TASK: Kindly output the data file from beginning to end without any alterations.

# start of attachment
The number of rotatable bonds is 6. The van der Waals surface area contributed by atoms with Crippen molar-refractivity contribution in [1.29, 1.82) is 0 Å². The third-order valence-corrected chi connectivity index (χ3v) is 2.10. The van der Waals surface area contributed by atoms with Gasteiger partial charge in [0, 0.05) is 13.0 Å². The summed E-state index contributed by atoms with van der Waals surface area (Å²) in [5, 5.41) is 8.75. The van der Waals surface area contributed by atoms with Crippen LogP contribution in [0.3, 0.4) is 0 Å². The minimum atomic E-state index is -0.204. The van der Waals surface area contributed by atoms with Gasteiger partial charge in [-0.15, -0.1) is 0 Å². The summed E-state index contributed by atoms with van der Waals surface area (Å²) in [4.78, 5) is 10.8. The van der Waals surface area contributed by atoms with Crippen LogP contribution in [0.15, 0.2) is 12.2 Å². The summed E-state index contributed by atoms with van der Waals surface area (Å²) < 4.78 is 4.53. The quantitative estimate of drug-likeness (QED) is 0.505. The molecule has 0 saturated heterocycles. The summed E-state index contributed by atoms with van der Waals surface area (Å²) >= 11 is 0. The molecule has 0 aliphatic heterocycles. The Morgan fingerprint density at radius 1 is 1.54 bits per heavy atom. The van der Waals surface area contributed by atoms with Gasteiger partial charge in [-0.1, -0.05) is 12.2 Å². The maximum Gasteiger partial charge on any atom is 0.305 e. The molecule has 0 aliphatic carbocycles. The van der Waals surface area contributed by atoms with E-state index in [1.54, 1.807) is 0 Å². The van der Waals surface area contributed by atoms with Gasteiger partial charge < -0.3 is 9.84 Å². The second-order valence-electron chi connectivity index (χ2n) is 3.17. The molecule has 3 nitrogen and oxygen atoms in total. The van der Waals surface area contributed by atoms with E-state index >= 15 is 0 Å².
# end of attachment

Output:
The number of rotatable bonds is 6. The van der Waals surface area contributed by atoms with Crippen molar-refractivity contribution in [1.29, 1.82) is 0 Å². The third-order valence-corrected chi connectivity index (χ3v) is 2.10. The van der Waals surface area contributed by atoms with Gasteiger partial charge in [0, 0.05) is 13.0 Å². The summed E-state index contributed by atoms with van der Waals surface area (Å²) in [5, 5.41) is 8.75. The van der Waals surface area contributed by atoms with Crippen LogP contribution in [0.3, 0.4) is 0 Å². The minimum atomic E-state index is -0.204. The van der Waals surface area contributed by atoms with Gasteiger partial charge in [-0.15, -0.1) is 0 Å². The summed E-state index contributed by atoms with van der Waals surface area (Å²) in [4.78, 5) is 10.8. The van der Waals surface area contributed by atoms with Crippen LogP contribution in [0.15, 0.2) is 12.2 Å². The summed E-state index contributed by atoms with van der Waals surface area (Å²) < 4.78 is 4.53. The quantitative estimate of drug-likeness (QED) is 0.505. The molecule has 0 saturated heterocycles. The summed E-state index contributed by atoms with van der Waals surface area (Å²) >= 11 is 0. The molecule has 0 aliphatic heterocycles. The Morgan fingerprint density at radius 1 is 1.54 bits per heavy atom. The van der Waals surface area contributed by atoms with Gasteiger partial charge in [-0.1, -0.05) is 12.2 Å². The maximum Gasteiger partial charge on any atom is 0.305 e. The molecule has 0 aliphatic carbocycles. The van der Waals surface area contributed by atoms with E-state index in [1.54, 1.807) is 0 Å². The van der Waals surface area contributed by atoms with Gasteiger partial charge < -0.3 is 9.84 Å². The second-order valence-electron chi connectivity index (χ2n) is 3.17. The molecule has 3 nitrogen and oxygen atoms in total. The van der Waals surface area contributed by atoms with E-state index >= 15 is 0 Å².